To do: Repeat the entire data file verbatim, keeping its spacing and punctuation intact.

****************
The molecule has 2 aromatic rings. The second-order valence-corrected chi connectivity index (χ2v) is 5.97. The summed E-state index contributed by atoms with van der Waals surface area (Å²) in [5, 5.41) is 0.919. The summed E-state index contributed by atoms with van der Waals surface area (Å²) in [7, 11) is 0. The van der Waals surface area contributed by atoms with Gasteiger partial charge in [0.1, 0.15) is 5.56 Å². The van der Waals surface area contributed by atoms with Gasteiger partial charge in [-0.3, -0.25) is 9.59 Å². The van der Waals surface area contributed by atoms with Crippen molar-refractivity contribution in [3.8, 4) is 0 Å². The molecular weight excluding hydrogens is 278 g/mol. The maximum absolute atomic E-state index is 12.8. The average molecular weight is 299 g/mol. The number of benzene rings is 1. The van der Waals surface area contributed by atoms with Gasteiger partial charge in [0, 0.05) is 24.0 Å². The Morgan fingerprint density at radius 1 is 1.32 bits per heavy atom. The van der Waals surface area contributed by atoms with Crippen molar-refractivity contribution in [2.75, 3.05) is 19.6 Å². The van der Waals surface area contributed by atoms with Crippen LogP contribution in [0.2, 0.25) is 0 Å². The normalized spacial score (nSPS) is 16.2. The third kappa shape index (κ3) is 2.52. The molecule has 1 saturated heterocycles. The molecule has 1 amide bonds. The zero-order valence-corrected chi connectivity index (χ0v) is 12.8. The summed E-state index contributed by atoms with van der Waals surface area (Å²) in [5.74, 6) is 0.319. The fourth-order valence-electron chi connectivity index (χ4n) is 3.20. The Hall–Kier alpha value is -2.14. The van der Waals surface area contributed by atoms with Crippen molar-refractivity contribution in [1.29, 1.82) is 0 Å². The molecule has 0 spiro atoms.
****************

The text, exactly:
The molecule has 2 aromatic rings. The second-order valence-corrected chi connectivity index (χ2v) is 5.97. The summed E-state index contributed by atoms with van der Waals surface area (Å²) in [5, 5.41) is 0.919. The summed E-state index contributed by atoms with van der Waals surface area (Å²) in [7, 11) is 0. The van der Waals surface area contributed by atoms with Gasteiger partial charge in [0.1, 0.15) is 5.56 Å². The van der Waals surface area contributed by atoms with Gasteiger partial charge in [-0.3, -0.25) is 9.59 Å². The van der Waals surface area contributed by atoms with Crippen molar-refractivity contribution in [3.8, 4) is 0 Å². The molecular weight excluding hydrogens is 278 g/mol. The maximum absolute atomic E-state index is 12.8. The average molecular weight is 299 g/mol. The number of benzene rings is 1. The van der Waals surface area contributed by atoms with Gasteiger partial charge in [0, 0.05) is 24.0 Å². The Morgan fingerprint density at radius 1 is 1.32 bits per heavy atom. The van der Waals surface area contributed by atoms with Crippen molar-refractivity contribution in [2.75, 3.05) is 19.6 Å². The van der Waals surface area contributed by atoms with Crippen LogP contribution in [0.2, 0.25) is 0 Å². The normalized spacial score (nSPS) is 16.2. The third kappa shape index (κ3) is 2.52. The molecule has 1 saturated heterocycles. The molecule has 1 amide bonds. The zero-order valence-corrected chi connectivity index (χ0v) is 12.8. The summed E-state index contributed by atoms with van der Waals surface area (Å²) in [5.74, 6) is 0.319. The fourth-order valence-electron chi connectivity index (χ4n) is 3.20. The Hall–Kier alpha value is -2.14. The van der Waals surface area contributed by atoms with Crippen molar-refractivity contribution in [1.29, 1.82) is 0 Å². The molecule has 0 spiro atoms.